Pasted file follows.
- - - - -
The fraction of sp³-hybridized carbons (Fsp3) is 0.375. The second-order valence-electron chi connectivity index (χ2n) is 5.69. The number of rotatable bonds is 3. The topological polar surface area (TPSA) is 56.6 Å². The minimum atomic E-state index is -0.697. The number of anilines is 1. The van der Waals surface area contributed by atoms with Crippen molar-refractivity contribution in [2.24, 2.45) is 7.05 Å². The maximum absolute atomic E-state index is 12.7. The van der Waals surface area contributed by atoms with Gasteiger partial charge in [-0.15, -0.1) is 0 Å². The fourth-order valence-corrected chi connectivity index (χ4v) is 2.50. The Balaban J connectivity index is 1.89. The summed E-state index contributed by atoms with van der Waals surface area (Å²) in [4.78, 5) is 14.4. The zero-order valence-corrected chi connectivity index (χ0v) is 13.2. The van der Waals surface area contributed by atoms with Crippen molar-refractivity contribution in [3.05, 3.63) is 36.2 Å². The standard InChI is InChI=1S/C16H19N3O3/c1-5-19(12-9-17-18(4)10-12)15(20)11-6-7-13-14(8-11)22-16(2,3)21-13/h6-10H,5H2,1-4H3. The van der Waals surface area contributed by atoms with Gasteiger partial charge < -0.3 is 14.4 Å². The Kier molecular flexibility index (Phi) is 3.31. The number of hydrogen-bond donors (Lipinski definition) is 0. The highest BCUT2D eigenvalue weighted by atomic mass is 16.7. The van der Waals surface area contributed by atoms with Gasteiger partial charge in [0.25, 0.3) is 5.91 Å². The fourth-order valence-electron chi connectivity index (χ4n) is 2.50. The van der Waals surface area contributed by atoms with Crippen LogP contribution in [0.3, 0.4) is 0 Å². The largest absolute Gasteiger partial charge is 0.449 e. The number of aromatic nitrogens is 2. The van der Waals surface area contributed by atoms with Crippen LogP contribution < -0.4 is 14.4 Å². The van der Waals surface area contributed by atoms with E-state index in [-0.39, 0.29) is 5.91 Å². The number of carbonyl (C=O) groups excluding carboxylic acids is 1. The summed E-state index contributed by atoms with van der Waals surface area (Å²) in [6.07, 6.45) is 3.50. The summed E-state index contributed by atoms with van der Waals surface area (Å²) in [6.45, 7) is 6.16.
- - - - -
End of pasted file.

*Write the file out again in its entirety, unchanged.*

The fraction of sp³-hybridized carbons (Fsp3) is 0.375. The second-order valence-electron chi connectivity index (χ2n) is 5.69. The number of rotatable bonds is 3. The topological polar surface area (TPSA) is 56.6 Å². The minimum atomic E-state index is -0.697. The number of anilines is 1. The van der Waals surface area contributed by atoms with Crippen molar-refractivity contribution in [2.24, 2.45) is 7.05 Å². The maximum absolute atomic E-state index is 12.7. The van der Waals surface area contributed by atoms with Gasteiger partial charge in [-0.15, -0.1) is 0 Å². The fourth-order valence-corrected chi connectivity index (χ4v) is 2.50. The Balaban J connectivity index is 1.89. The summed E-state index contributed by atoms with van der Waals surface area (Å²) in [4.78, 5) is 14.4. The zero-order valence-corrected chi connectivity index (χ0v) is 13.2. The van der Waals surface area contributed by atoms with Crippen molar-refractivity contribution in [3.05, 3.63) is 36.2 Å². The standard InChI is InChI=1S/C16H19N3O3/c1-5-19(12-9-17-18(4)10-12)15(20)11-6-7-13-14(8-11)22-16(2,3)21-13/h6-10H,5H2,1-4H3. The van der Waals surface area contributed by atoms with Gasteiger partial charge < -0.3 is 14.4 Å². The Kier molecular flexibility index (Phi) is 3.31. The number of hydrogen-bond donors (Lipinski definition) is 0. The highest BCUT2D eigenvalue weighted by atomic mass is 16.7. The van der Waals surface area contributed by atoms with Gasteiger partial charge in [0.25, 0.3) is 5.91 Å². The fourth-order valence-electron chi connectivity index (χ4n) is 2.50. The van der Waals surface area contributed by atoms with Crippen LogP contribution in [0.3, 0.4) is 0 Å². The largest absolute Gasteiger partial charge is 0.449 e. The number of aromatic nitrogens is 2. The van der Waals surface area contributed by atoms with Crippen LogP contribution < -0.4 is 14.4 Å². The van der Waals surface area contributed by atoms with E-state index in [-0.39, 0.29) is 5.91 Å². The number of carbonyl (C=O) groups excluding carboxylic acids is 1. The summed E-state index contributed by atoms with van der Waals surface area (Å²) in [6.07, 6.45) is 3.50. The summed E-state index contributed by atoms with van der Waals surface area (Å²) in [6.45, 7) is 6.16.